jim the plumb wrote:But if a contactor is noisy, then I won't use it.
For sure, a 40amp contactor will make a loud “thud” when it pulls in!
ericmark wrote:However the question has to be why have an isolator? Although we will normally fit isolators on shower and cooker supplies there is nothing as far as I can see which says you have to have one. Look at a gas cooker and often there is no isolator either you switch off main supply or use a plug and socket arrangement which self seals as the spigot is released. How they get away with it I don't know but as far as I can see there is nothing to say you must have an isolator.
Well, according to my little book of the IEE Regs, it states for electric showers, “The heater must be controlled by a double pole linked switch. In the case of a shower heater, if this switch is not built in to the heater itself,” (which it isn’t) “ a separate pull switch must be provided adjacent to the shower……”
To be honest, I can’t be bothered to search the book for the exact wording, but as far as I am aware, all kitchen appliances are required to have isolators (usually a fused spur) in view above the worktop. Fine, built in hobs or ovens may be plugged in to a 13amp socket in a cupboard, but will still require the protection above.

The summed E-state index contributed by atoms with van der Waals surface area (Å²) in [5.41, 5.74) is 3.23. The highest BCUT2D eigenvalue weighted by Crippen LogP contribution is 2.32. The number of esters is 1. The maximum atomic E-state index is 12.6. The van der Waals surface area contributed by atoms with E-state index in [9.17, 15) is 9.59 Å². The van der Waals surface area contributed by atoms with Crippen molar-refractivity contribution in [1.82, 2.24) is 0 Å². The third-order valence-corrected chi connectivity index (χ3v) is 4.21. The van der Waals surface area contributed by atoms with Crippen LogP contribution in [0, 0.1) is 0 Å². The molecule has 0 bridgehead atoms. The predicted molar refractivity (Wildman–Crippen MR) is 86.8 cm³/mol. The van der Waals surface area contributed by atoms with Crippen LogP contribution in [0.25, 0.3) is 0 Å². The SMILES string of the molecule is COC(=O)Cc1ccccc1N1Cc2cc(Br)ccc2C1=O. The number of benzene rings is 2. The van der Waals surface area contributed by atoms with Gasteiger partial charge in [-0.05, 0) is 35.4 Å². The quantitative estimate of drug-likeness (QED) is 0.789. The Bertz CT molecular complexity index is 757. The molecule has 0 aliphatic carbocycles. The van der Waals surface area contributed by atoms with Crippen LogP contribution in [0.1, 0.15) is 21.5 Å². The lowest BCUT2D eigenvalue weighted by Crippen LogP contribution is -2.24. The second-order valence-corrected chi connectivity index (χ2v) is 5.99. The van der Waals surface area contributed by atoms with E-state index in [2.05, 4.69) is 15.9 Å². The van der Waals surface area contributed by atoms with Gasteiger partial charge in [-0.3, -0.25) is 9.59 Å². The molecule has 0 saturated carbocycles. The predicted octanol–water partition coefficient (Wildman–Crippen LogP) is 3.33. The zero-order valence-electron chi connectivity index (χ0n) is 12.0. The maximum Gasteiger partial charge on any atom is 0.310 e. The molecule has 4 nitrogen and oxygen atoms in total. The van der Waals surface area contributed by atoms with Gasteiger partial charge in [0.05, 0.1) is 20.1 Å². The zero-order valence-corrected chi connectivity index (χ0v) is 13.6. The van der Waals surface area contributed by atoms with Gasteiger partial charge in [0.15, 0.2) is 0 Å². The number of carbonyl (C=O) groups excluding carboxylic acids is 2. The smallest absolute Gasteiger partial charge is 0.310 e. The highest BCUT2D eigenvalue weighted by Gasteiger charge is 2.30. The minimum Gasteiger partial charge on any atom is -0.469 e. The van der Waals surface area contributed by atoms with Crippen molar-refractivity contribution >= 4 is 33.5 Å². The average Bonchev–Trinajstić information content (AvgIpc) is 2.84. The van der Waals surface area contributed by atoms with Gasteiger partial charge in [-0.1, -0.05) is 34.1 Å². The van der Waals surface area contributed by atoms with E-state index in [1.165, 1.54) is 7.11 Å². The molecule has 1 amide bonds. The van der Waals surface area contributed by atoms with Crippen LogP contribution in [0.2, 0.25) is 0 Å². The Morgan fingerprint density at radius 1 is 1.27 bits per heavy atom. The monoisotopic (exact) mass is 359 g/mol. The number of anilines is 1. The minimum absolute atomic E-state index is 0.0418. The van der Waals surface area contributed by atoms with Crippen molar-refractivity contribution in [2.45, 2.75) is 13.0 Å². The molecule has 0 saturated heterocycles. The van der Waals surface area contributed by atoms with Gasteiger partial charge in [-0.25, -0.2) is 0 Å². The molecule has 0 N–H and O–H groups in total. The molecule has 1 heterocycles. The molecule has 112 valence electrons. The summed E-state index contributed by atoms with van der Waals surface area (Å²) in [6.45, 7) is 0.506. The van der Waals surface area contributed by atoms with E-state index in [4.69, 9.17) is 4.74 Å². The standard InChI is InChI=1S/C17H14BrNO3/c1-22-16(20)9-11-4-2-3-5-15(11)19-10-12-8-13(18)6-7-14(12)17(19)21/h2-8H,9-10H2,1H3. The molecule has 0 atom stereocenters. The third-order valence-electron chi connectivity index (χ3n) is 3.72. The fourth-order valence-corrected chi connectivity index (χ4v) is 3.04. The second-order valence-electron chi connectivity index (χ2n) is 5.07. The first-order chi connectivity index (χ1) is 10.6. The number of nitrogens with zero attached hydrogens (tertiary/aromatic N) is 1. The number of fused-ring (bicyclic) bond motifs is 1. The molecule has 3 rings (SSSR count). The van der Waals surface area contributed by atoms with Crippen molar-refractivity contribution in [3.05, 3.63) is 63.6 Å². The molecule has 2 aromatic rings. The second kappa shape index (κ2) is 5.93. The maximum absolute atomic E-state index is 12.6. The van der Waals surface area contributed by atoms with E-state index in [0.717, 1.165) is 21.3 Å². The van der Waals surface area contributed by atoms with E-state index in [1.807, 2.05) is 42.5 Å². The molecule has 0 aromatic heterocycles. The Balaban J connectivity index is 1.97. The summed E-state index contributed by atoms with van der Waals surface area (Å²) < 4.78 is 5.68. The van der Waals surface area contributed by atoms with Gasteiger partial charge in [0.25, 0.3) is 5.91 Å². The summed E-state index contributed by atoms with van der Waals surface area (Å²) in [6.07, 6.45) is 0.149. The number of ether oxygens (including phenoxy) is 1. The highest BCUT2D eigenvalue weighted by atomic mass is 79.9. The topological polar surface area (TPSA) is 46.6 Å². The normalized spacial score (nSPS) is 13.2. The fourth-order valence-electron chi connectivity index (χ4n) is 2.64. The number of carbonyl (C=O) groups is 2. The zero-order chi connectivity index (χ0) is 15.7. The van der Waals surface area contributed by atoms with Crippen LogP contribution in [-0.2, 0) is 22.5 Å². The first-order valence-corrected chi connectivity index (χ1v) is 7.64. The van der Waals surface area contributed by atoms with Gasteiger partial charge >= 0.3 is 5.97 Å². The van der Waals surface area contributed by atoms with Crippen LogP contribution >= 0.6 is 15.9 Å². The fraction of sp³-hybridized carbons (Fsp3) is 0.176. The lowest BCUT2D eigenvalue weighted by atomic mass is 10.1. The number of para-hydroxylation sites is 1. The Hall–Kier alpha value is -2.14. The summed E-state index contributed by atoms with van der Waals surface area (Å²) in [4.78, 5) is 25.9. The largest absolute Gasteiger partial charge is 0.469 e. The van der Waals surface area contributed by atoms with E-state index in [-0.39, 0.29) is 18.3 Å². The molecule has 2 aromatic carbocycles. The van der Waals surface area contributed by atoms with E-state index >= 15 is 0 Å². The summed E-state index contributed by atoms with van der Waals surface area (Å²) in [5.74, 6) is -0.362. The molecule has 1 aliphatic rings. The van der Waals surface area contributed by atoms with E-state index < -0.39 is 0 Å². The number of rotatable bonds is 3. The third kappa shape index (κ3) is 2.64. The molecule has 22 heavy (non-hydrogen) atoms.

ericmark wrote:So back to basic why do you want the supply to be removed from the shower unit when no one is in the room? When I have had an electric shower I never bothered turning it off.
Yeah, I wondered that too. I never turn mine off. There is no instruction to do so in the user handbook. The isolator is only for safety only. Some of the electronic showers have internal circuitry that will waste energy, so from that point of view, I could understand it may be desirable to kill the supply.
If the noise of a contactor is a problem, how about a solid state relay????